“Arden: But, Not Without You!” playing at The Flea at 20 Thomas Street, is a very unusual theatrical experience, which attempts to create a space where cast members and audience can look at the negativity of the world and try to find a way that we can all come together. The production depends a great deal upon the audience interacting with the cast members, as scenarios are brought up and audience members are asked what they would do. There is a feeling of trying to learn lessons on human behavior from our wise elders, a feeling of us needing to acknowledge the wrongs done to many of us, but also learning to forgive them, so that we can come together and find common ground and peace.
The piece includes material from Okwui Okpokwasili. The seven cast members include Peter Born, Sharae Moultrie, Diana Oh (co-music director), Niegel Smith (who is also the artistic director of “The Flea” and co-director of the production), Carrie Mae Weems, Nia Witherspoon (another co-director) and Jack Fuller (co-music director). The cast endeavors to speak truth to the ugly things that have happened to different ethnic groups; they call the events out and then try to create a spiritual approach. The audience is invited to go into a place of serenity as you hum with the cast, who alternate between humming and singing. This is not a theatrical experience one might expect. In some ways it may make you feel a bit uncomfortable at first, but slowly your defenses may go down and you may start to buy into participating.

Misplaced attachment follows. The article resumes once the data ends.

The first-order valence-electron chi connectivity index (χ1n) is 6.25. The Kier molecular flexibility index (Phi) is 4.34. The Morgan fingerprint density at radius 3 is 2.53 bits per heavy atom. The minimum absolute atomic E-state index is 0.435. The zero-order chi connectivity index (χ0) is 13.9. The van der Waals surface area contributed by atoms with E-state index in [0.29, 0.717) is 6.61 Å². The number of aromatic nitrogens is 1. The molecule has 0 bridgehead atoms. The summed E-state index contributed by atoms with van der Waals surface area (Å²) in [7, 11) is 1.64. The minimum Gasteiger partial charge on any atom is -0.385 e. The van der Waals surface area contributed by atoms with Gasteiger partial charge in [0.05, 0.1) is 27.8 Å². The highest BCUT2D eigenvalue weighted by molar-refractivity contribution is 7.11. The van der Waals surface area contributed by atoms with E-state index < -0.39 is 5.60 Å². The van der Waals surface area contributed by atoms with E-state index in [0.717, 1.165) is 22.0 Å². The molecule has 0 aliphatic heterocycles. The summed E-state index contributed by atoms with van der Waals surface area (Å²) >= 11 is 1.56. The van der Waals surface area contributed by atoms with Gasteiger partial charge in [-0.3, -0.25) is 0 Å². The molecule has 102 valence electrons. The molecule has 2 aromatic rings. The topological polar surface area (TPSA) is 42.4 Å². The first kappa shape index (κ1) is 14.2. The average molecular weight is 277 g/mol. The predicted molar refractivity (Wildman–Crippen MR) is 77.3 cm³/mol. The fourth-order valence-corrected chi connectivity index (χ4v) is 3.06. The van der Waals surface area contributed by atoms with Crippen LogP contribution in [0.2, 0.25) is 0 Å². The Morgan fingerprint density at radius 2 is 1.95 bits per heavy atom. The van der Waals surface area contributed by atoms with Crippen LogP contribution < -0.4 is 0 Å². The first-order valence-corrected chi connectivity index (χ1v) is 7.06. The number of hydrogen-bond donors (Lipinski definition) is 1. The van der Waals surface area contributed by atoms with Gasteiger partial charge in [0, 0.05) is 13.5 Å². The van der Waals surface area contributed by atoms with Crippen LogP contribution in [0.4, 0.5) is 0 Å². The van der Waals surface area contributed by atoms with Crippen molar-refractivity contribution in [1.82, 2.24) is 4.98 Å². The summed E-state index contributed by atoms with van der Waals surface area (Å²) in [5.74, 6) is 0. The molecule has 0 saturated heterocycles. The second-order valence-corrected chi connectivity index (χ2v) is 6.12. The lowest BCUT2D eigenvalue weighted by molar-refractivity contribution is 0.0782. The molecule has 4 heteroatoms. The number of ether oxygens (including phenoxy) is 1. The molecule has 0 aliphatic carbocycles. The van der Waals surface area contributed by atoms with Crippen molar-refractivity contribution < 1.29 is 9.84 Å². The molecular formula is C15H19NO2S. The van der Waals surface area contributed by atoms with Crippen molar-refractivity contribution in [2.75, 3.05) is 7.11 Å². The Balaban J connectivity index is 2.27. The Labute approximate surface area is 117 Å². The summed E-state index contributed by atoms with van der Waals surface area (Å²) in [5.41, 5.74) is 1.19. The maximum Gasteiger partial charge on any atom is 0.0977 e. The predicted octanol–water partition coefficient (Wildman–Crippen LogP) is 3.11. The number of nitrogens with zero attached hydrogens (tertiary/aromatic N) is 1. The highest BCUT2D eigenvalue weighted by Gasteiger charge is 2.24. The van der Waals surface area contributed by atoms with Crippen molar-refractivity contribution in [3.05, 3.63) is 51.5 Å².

The cast shares stories of their lives and then turns to the audience members and asks them questions about themselves—their hopes, their dreams, and how they are feeling at that present moment. There’s something intriguing about being in a theater that is presenting an unconventional work and suddenly, as an audience member, being in the spotlight. But the atmosphere was one of compassion and humor, which was interesting. While all the cast had different roles at times, it was Diana Oh who led the way, often singing and encouraging the audience. Her voice is incredible. She has a gift that thrills the listener and makes you want to hear more. A large part of this production involved improvisation, and Oh handled it with energy, humor and grace, and was able to relax audience members to the point of getting them to engage with her and answer questions. Smith often participated and had fun with what was happening under his supervision; Jack Fuller has a magnificently stunning voice; and the production has marvelous music by an all-female band that includes Serena Ebony Miller on bass, Bernice “Boom Boom” Brooks on percussion and Viva DeConcini on guitar.
The production will end March 13. I don’t know what you expect when you go to the theater, but if you are open to the unexpected you may want to consider this production. Just be warned it is not the usual bill of fare. Visit theflea.org/shows/arden/ for more info.